5. Pbef:

      Why thank you. And yes I'm not a "stock model" type. But hopefully not 'eccentric' though.


      Quote:"The changes that occur as a result of Primal Therapy I believe arise out of more of a facilitation dynamic".

      Absolutely. But what are we facilitating? Ultimately the human brain is an information processing machine. I know that's not very romantic but it's true. When feelings are 'resolved' they have been processed in the right way and at the right level. "Crying our your pain" is subjective experience of the brain "doing its programming".

      I do not mean to roboticise the human mind. I see the brain like a book. A book is dead text in itself - yet it 'comes to life' with the imagination of our mind. Somehow neurobiology, as "dead information", gives birth to the human experience and this is indeed an extraordinary miracle that we cannot (yet) understand. The consciousness itself is a mystery...BUT as long as the consciousness is seated in the brain, and reads the ebook of the brain, we need to get that "text" of the brain cleaned up so we can experience the right story.

  3. Dr. Janov,

    AMEN !!!!
    The max you can get out of Cognitive Therapy is a diagnosis.
    And the results are: many diagnosis and no cure!

  4. Art,

    You write "I'm not so sure we have a free will”. Art I am 100% sure… there is no free will and it's not that hard to spot when I see what it is we use to prove it. We use alcohol and drugs in such large quantities around the world ... we eat so much that in itself is something that kills us… or we starve without to do anything ... etc. Art I am sure!

    We run as fast as we can… and faster if we earn money from it… a reason proving how little we know about gravity… how much it affects us somewhat Newton proved centuries ago. It may be time that we begin to see emotional problems as a parable to the drawing power's influence. Art I am sure!

    These more serious reasons to discover we see when we begin to feel what is happening... when we are approaching our own suffering… suffering that created all these needs that still pain. Art I am sure!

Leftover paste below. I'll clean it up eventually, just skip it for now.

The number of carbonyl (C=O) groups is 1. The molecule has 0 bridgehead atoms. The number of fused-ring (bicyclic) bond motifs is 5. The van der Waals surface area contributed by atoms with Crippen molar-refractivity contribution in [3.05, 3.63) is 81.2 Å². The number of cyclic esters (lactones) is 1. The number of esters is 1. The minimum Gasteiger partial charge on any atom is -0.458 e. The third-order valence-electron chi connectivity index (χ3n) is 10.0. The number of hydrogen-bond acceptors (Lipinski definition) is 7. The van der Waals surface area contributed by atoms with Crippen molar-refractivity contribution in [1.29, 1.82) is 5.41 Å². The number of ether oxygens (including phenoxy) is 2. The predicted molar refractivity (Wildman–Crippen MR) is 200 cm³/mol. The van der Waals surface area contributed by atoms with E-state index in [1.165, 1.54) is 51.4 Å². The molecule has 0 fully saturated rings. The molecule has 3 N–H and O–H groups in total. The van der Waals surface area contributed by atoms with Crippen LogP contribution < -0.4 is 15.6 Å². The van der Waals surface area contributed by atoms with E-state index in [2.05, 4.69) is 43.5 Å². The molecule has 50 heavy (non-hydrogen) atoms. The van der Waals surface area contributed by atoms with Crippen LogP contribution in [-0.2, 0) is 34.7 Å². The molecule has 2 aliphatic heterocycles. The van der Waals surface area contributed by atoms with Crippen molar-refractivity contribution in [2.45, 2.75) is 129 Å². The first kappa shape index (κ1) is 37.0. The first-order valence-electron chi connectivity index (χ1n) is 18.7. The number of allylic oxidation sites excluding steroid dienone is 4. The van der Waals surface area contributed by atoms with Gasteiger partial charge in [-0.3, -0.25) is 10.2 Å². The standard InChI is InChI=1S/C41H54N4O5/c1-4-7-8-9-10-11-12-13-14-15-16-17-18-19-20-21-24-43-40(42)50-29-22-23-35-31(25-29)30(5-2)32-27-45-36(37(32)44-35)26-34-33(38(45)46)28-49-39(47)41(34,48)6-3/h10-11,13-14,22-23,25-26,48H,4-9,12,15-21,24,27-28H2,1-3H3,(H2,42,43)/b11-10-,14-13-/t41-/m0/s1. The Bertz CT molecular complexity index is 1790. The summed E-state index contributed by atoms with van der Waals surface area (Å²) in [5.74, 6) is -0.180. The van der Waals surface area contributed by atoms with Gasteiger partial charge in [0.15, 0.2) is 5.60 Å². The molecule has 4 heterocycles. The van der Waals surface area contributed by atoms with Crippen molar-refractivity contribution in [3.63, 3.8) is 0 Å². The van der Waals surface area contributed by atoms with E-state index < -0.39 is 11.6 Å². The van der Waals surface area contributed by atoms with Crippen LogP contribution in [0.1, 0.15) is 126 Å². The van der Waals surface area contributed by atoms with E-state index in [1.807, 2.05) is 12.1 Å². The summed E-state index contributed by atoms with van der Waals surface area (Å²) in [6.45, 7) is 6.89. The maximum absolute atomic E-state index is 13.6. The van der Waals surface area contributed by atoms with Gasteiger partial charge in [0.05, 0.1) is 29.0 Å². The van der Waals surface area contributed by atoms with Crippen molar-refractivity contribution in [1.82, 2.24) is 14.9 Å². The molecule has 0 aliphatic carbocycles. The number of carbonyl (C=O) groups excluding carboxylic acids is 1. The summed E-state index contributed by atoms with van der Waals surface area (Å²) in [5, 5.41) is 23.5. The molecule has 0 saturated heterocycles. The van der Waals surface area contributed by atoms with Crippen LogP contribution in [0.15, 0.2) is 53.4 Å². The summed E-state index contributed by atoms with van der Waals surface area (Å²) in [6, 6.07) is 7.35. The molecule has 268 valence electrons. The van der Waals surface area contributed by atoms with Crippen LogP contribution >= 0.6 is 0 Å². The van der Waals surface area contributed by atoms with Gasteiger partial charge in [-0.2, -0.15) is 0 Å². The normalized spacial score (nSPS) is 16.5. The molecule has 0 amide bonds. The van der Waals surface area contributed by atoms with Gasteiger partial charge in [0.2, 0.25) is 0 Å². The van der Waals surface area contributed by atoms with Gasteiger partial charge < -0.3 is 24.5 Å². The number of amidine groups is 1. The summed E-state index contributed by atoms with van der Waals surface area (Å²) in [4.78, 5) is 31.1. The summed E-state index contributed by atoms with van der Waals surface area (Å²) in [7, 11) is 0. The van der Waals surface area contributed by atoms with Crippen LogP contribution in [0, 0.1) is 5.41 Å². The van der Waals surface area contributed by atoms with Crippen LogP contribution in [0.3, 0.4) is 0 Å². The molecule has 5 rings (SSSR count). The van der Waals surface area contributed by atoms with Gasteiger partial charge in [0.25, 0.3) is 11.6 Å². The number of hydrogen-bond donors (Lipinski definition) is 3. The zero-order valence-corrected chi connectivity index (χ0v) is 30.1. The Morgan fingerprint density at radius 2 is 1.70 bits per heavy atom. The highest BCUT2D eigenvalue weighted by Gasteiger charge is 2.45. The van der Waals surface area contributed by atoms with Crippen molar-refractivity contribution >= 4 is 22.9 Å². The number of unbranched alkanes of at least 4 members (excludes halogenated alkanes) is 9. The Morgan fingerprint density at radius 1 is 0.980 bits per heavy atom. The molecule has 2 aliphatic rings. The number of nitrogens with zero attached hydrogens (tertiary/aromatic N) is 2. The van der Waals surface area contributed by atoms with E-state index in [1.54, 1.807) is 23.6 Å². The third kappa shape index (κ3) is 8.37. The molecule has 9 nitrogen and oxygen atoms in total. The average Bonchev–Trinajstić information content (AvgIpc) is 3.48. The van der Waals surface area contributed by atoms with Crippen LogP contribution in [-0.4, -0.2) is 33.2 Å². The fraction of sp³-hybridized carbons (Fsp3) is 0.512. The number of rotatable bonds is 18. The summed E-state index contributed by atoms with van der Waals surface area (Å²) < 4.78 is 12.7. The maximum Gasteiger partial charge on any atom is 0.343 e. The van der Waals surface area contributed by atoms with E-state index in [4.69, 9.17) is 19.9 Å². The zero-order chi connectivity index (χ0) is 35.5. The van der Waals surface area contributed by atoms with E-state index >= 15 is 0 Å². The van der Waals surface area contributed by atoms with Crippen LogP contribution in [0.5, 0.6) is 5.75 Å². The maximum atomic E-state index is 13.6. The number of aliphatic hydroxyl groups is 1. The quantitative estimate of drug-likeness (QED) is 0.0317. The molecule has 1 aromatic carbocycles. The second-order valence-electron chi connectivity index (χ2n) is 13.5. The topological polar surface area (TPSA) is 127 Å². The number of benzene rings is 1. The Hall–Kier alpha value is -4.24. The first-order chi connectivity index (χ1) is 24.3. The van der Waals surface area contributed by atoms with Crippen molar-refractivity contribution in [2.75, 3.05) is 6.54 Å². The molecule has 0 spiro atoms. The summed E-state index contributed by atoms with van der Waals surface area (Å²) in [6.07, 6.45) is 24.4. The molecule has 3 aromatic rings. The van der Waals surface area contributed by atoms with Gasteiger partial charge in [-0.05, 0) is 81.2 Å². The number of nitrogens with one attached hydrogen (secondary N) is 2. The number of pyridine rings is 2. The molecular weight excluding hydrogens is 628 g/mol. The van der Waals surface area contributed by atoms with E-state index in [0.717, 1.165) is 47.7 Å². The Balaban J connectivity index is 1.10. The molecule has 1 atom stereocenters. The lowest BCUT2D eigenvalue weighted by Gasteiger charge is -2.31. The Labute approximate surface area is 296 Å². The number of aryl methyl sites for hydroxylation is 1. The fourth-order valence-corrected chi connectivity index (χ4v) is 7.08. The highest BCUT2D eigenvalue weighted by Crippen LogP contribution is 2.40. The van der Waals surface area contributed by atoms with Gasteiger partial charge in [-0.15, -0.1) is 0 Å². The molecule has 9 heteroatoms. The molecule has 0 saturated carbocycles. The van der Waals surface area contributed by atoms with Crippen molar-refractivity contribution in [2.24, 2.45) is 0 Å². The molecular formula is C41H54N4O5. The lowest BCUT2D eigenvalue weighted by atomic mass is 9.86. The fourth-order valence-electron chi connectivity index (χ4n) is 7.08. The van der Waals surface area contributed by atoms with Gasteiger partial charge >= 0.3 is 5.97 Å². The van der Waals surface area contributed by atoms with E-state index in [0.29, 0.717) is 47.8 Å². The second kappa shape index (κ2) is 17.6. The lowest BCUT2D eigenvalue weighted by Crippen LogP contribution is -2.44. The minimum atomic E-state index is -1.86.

If we were to show up all the agony old people undergo when told that they will die ... oh ... oh ... oh… oh…oh. Art I am sure!

    Art I am 100% sure... THERE IS NOT ANY FREE WILL"… our “free” will would scream out WE NEED PRIMAL THERAPY.


    1. Hi Frank,
      -"Art I am 100% sure... THERE IS NOT ANY FREE WILL"… our “free” will would scream out WE NEED PRIMAL THERAPY"-.

      Oxymoron of the 20th & 21st century exposed by Frank. I completely agree. Art has explained elsewhere how 'inside of the cognitivist view' there is the appearance of freedom, of autonomy, of will. Nevertheless, only inside of their own repression do the cognitivists find freedom and then only for their personal preferences & inclinations. The cognitivists view themselves as beyond unconscious projections. Whilst projecting like mad, though I hasten to add that they project in a 'default mode' by adhering to the morality of common sense which is always never applicable when prescribed by some-one else, least of all by the cognitivists.

      As Art says, it is quite simple, not rocket science: full consciousness is only possible with full access to feelings; as long as feelings remain repressed this will bias, skew and distort perception and behaviour. That is not freedom or free will is it?

      Paul G.

    2. Paul: Soon I will write a piece analyzing the new Diagnostic Manual in psychiatry. I take this from Time Magazine from last March; I refuse to read the DSM as I consider it absolute and utter nonsense, which I shall explain in my piece. art

  5. "And maybe parasympaths tend to get fat because they don't "hear" their body's need for exercise, due to their own internal contradictions"

    That picture of me you see in my avatar is me from 2003. Back then I weighed about 58 kilos, or 128 lbs. I've gained a lot of weight since then: beer, terrible diet, lack of excercise, Seroquel - by 2011 I weighed around 242 lbs., or 110 kilos. Since then I've cut down on the beer drinking (to some extent), and just generally eaten less. Now I weigh around 97-98 kilos, or 214-216 lbs.

    I'm definitely a parasympath. The thing is, I hear my body's need for exercise loud and clear. But depression/repression... well, I guess you know about that, and how it makes you a lazy-ass, even if you haven't experienced that yourself.

    1. AnttiJ: I think in my book Imprints there is a discussion of why parasympaths don't like to exercise: brings up feelings. The conservat ion mode dominates to keep from using too much oxygen. Exercise is the opposite. art

    2. Dr. Janov,
      " keep from using too much oxygen". I always feel I can get enough air into my lungs. I also breath wrong. I hold my breath when I have to work hard or walk fast.

    3. Art: do you really think it's that-- that para's don't like to exercise as it brings up feelings?? I experience the conservation mode, lazy-ass, cannot get myself off the couch, but when I make myself I absolutely love everything about exercise. (I had a sports injury late '10, was on crutches, and put on weight for the first time in my life to my dismay. Now I'm having to address weight which I've never needed to before. Not easy.)

  6. The Land of The Free?!!?

    Over the last many weeks I have, stimulated by own experiences and writing and by Reflections of Art, used the words FREE / FREEDOM to express the new liberating feeling which emerges as a consequence of being able to feel / reexperience pain and to enjoy a reduced dependence of neurotic filters to cope with reality.